to Duke Johann Friedrich of Pomerania (d. 1600), began his working life as
a cowherd. Wamba, "son of Witless," the jester in Sir Walter Scott's
Ivanhoe, was, like Tarlton, a swineherd, and Claus Narr (Fool), one of
Germany's most famous and long-serving jesters, was tending geese when he
was recruited. He was jester to four Saxon electors and one archbishop
during the last quarter of the fifteenth century and first quarter of the
sixteenth, and there are more than six hundred stories about him. One day
when the first of his patrons, Elector Ernst (d. 1486), was traveling
through Ranstadt with a lot of horses and wagons, Claus became curious
about all the commotion and went to see what was happening. Worried that
his geese would be stolen, he secured the goslings by putting their necks
through his belt while he carried the older geese under his arms. When
Ernst saw him he laughed at his simplicity and decided he was a born
jester. He asked Claus's father's permission to take him to court:

"That would be great, Sir! I'd be
relieved of a great encumbrance
thereby; the youth is no good to
me-he makes nothing but trouble in
my house and stirs up the whole
village with his pranks." ["Sehr gern,
Gnadiger Herr, ich wurde dadurch
eines grossen Verdrusses uberhoben,
denn der Junge ist mir nichts nutze,
in meinem Hause macht er nichts als
Unruh, und durch seine Possen
wiegelt er dass ganze Dorf auf."]

Ernst then gave Claus's father twenty guilders as compensation for the
strangled goslings and other gifts besides. The story is an insight into
the charitable element often involved in the recruiting of "naturals." To
a poor family, a natural might be a heavy burden, and it could clearly be
a relief to have him taken in and looked after by a wealthy family.
Generally speaking there is little to suggest that this was not done in a
humane and kindly manner, although in England there was a law allowing the
estates of a natural to be handed over to a person offering to care for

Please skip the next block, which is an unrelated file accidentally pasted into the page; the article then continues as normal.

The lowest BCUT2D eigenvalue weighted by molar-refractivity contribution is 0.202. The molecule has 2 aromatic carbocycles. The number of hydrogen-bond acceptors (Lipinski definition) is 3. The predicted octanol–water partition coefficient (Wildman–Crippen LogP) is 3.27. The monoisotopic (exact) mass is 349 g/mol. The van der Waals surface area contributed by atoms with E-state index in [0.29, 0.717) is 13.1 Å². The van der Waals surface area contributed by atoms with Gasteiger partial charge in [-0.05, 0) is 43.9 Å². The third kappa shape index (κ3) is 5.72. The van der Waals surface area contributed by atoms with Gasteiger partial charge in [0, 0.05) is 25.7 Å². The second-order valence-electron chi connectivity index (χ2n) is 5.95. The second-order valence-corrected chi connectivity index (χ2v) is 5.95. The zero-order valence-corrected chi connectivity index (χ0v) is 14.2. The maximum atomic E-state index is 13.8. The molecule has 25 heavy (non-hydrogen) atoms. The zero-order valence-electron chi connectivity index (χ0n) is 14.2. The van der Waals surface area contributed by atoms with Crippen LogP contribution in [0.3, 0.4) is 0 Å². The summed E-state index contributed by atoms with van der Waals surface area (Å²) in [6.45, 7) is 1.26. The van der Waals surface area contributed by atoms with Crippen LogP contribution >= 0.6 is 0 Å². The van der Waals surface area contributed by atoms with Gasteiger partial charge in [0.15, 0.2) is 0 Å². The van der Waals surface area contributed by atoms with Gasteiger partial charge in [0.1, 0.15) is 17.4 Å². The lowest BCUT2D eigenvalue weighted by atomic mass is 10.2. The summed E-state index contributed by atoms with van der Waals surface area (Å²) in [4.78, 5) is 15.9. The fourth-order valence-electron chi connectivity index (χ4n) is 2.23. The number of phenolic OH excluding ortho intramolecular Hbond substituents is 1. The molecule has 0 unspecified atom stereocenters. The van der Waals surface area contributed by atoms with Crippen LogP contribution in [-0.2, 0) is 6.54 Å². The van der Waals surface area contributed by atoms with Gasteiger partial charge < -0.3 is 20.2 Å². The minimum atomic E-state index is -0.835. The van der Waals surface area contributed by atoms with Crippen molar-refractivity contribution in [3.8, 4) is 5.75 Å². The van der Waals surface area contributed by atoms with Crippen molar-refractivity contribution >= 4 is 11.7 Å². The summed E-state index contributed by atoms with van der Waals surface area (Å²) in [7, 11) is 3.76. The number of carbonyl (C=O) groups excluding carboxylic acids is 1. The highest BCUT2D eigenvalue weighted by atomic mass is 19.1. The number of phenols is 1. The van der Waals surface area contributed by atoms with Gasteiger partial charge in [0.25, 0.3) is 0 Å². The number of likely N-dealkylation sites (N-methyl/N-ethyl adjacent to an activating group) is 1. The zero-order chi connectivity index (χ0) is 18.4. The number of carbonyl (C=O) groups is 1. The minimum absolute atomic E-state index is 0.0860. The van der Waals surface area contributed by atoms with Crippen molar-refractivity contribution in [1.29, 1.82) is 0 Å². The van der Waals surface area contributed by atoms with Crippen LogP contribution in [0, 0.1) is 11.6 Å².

him, which could lead to their being recruited under false pretenses.

A similar story is told of Jamie Fleeman (1713-78), the Scottish jester to
the laird of Udny. He complemented his jesting duties with those of a
cowherd and goose guardian, and when he one day grew irritated by the
geese wandering willy-nilly, he twisted some straw rope around their necks
and started walking home, unaware that they were being throttled one by
one. By the time he realized it was too late, and since it was a rare
breed of geese, he would have been in big trouble. So he dragged the
corpses into the poultry yard and stuffed their throats with food. When
asked whether the geese were safe and sound, he replied cheerfully, "Safe!
they're gobble, gobble, gobblin' as if they had nae seen meat for a
twalmonth! Safe! Ise warran' they're safe aneuch, if they hae nae choked

In India the same entrance requirements prevailed: make me laugh and
you're in. Tenali Rama, one of the three superstar jesters of India, is
said to have earned his position as jester by making King Krsnadevaraya
laugh. According to one story, he contrived for the king's guru to carry
him around on his shoulders within sight of the king. Outraged at the
humiliation of his holy man, the king sent some guards out to beat the man
riding on the guru's shoulders. Tenali Rama, smelling impending danger,
jumped down and begged forgiveness of the guru, insisting that to make
amends he should carry him on his own shoulders. The guru agreed, and when
the guards arrived the guru was duly beaten. The king found the trick
amusing enough to appoint Tenali Rama his jester. In China, despite the
abundance of anecdotes about jesters once they enter royal service, there